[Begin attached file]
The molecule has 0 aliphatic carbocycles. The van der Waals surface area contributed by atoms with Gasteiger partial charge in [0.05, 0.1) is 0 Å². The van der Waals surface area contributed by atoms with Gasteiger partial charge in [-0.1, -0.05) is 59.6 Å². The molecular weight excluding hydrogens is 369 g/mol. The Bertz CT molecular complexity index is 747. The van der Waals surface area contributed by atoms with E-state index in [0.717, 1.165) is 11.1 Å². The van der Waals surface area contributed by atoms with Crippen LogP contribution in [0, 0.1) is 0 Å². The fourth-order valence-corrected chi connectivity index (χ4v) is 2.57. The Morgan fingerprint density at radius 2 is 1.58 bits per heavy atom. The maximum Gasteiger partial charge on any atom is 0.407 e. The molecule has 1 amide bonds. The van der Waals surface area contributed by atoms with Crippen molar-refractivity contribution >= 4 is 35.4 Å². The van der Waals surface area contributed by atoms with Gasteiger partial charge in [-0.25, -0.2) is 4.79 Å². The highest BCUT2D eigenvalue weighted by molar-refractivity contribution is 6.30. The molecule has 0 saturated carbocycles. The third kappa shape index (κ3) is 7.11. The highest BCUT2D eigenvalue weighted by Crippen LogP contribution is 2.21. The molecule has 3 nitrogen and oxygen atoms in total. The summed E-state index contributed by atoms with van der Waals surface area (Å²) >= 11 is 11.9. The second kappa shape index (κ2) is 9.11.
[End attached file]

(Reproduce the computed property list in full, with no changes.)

The molecule has 0 aliphatic carbocycles. The van der Waals surface area contributed by atoms with Gasteiger partial charge in [0.05, 0.1) is 0 Å². The van der Waals surface area contributed by atoms with Gasteiger partial charge in [-0.1, -0.05) is 59.6 Å². The molecular weight excluding hydrogens is 369 g/mol. The Bertz CT molecular complexity index is 747. The van der Waals surface area contributed by atoms with E-state index in [0.717, 1.165) is 11.1 Å². The van der Waals surface area contributed by atoms with Crippen LogP contribution in [0, 0.1) is 0 Å². The fourth-order valence-corrected chi connectivity index (χ4v) is 2.57. The Morgan fingerprint density at radius 2 is 1.58 bits per heavy atom. The maximum Gasteiger partial charge on any atom is 0.407 e. The molecule has 1 amide bonds. The van der Waals surface area contributed by atoms with Crippen molar-refractivity contribution >= 4 is 35.4 Å². The van der Waals surface area contributed by atoms with Gasteiger partial charge in [-0.25, -0.2) is 4.79 Å². The highest BCUT2D eigenvalue weighted by molar-refractivity contribution is 6.30. The molecule has 0 saturated carbocycles. The third kappa shape index (κ3) is 7.11. The highest BCUT2D eigenvalue weighted by Crippen LogP contribution is 2.21. The molecule has 3 nitrogen and oxygen atoms in total. The summed E-state index contributed by atoms with van der Waals surface area (Å²) >= 11 is 11.9. The second kappa shape index (κ2) is 9.11.